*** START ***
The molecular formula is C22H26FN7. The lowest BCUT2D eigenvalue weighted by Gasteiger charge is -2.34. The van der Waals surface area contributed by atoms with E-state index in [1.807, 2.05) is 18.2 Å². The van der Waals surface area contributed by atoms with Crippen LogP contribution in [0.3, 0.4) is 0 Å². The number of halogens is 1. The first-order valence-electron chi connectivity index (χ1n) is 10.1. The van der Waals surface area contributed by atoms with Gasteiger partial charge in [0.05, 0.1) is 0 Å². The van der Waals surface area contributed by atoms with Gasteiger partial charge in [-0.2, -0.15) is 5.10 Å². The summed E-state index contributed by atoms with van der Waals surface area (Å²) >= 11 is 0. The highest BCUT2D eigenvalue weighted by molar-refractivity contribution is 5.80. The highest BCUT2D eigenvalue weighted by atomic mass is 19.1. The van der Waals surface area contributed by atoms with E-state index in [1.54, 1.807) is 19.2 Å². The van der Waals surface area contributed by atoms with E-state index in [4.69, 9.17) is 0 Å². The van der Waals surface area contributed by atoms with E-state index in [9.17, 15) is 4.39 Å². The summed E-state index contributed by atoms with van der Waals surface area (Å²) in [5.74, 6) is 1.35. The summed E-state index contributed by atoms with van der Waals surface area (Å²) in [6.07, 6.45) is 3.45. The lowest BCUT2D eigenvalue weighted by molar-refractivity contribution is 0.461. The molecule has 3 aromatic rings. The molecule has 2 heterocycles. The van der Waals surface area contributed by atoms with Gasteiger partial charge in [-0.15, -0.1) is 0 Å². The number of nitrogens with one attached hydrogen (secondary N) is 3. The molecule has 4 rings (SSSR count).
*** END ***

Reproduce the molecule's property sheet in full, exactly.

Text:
The molecular formula is C22H26FN7. The lowest BCUT2D eigenvalue weighted by Gasteiger charge is -2.34. The van der Waals surface area contributed by atoms with E-state index in [1.807, 2.05) is 18.2 Å². The van der Waals surface area contributed by atoms with Crippen LogP contribution in [0.3, 0.4) is 0 Å². The number of halogens is 1. The first-order valence-electron chi connectivity index (χ1n) is 10.1. The van der Waals surface area contributed by atoms with Gasteiger partial charge in [0.05, 0.1) is 0 Å². The van der Waals surface area contributed by atoms with Gasteiger partial charge in [-0.2, -0.15) is 5.10 Å². The summed E-state index contributed by atoms with van der Waals surface area (Å²) >= 11 is 0. The highest BCUT2D eigenvalue weighted by molar-refractivity contribution is 5.80. The highest BCUT2D eigenvalue weighted by atomic mass is 19.1. The van der Waals surface area contributed by atoms with E-state index in [1.54, 1.807) is 19.2 Å². The van der Waals surface area contributed by atoms with E-state index in [4.69, 9.17) is 0 Å². The van der Waals surface area contributed by atoms with E-state index in [9.17, 15) is 4.39 Å². The summed E-state index contributed by atoms with van der Waals surface area (Å²) in [5.74, 6) is 1.35. The summed E-state index contributed by atoms with van der Waals surface area (Å²) in [6.07, 6.45) is 3.45. The lowest BCUT2D eigenvalue weighted by molar-refractivity contribution is 0.461. The molecule has 3 aromatic rings. The molecule has 2 heterocycles. The van der Waals surface area contributed by atoms with Gasteiger partial charge in [-0.15, -0.1) is 0 Å². The number of nitrogens with one attached hydrogen (secondary N) is 3. The molecule has 4 rings (SSSR count).